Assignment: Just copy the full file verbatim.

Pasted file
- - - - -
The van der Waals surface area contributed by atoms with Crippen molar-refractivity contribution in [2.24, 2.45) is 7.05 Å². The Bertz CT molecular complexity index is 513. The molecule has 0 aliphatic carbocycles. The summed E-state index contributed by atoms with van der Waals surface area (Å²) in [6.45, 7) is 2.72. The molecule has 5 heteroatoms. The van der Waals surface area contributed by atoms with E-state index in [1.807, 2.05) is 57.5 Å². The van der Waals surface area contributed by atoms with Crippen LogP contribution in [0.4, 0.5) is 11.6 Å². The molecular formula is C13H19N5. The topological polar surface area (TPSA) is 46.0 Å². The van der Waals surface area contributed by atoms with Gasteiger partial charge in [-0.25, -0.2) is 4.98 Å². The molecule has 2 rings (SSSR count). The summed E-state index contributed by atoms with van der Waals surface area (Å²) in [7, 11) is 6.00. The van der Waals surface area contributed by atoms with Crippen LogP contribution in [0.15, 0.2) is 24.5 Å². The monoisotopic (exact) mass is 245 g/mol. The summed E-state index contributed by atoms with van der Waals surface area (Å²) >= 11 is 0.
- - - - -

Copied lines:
The van der Waals surface area contributed by atoms with Crippen molar-refractivity contribution in [2.24, 2.45) is 7.05 Å². The Bertz CT molecular complexity index is 513. The molecule has 0 aliphatic carbocycles. The summed E-state index contributed by atoms with van der Waals surface area (Å²) in [6.45, 7) is 2.72. The molecule has 5 heteroatoms. The van der Waals surface area contributed by atoms with E-state index in [1.807, 2.05) is 57.5 Å². The van der Waals surface area contributed by atoms with Crippen LogP contribution in [0.4, 0.5) is 11.6 Å². The molecular formula is C13H19N5. The topological polar surface area (TPSA) is 46.0 Å². The van der Waals surface area contributed by atoms with Gasteiger partial charge in [-0.25, -0.2) is 4.98 Å². The molecule has 2 rings (SSSR count). The summed E-state index contributed by atoms with van der Waals surface area (Å²) in [7, 11) is 6.00. The van der Waals surface area contributed by atoms with Crippen LogP contribution in [0.15, 0.2) is 24.5 Å². The monoisotopic (exact) mass is 245 g/mol. The summed E-state index contributed by atoms with van der Waals surface area (Å²) >= 11 is 0.